For practice and training, the Golden Knights opened the $50 million City National Arena in Summerlin, 20 minutes northwest of T-Mobile Arena, featuring two sheets of ice and state-of-the-art training and medical rehab facilities.
Additionally, there are two sheets at the Las Vegas Ice Center where the Golden Knights skated prior to City National being open. With likely six teams in the Pacific Region playoff bracket or whatever they decide to call it, and four sheets of ice available for practice, Las Vegas easily checks that box.
Managing the Safety Concern
This is where Las Vegas as a host city excels. First as stated above, the players, team staff and families will all be housed in a single hotel complex that offers them all the amenities of a luxury resort. That “bubble” will allow for standardized testing on an agreed upon schedule as well as the ability to quarantine any person that happens to test positive.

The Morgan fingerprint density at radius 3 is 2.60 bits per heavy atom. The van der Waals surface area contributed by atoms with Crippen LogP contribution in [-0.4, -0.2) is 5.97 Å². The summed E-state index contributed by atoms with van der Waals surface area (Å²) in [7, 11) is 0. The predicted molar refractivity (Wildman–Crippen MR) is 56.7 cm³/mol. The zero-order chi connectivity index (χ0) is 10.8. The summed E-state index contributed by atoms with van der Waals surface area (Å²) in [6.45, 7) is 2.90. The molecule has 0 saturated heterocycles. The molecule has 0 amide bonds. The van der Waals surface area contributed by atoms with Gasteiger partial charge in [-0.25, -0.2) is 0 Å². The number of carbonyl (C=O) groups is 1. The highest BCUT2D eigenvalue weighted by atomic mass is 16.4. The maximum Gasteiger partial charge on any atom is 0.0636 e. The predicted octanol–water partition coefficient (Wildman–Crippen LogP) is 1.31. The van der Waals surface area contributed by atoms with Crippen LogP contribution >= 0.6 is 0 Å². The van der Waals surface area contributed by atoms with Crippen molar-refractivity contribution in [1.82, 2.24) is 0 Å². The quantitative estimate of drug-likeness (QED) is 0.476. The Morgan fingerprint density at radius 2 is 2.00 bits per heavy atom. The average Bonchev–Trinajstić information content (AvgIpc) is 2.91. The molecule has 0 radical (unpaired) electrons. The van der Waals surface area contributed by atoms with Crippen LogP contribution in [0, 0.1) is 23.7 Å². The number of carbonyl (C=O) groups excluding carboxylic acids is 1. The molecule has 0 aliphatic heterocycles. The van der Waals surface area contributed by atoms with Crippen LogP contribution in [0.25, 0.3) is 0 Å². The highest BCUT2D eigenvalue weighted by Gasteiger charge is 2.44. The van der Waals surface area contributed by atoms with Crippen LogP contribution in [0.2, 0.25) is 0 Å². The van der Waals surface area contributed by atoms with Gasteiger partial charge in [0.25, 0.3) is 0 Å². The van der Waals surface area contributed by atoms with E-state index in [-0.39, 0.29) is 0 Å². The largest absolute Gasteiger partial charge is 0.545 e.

Because Las Vegas has arguably the largest transportation service of limos and tour buses of any major city in the world, the issue of getting the players to and from facilities is managed easily. The NHL would need only to contract with one or more local companies for a specific group of vehicles. Those vehicles will only be used by the teams and support staff. Regular cleaning and disinfecting of those vehicles as well as ONLY having tested players and staff board them limits the possibility of infection. Obviously the drivers will be tested daily before boarding their bus and will wear full safety clothing.
The four sheets of ice for practice will also be used exclusively by the NHL. They will not be open to the public at all. Stringent cleaning and disinfecting protocols will be set up to ensure the safety of the players and staffs of the teams. All rink employees will be tested upon arrival for work and will wear protective masks, gloves, etc. The rinks should be closed between team practices for full cleanings.
Game Night Production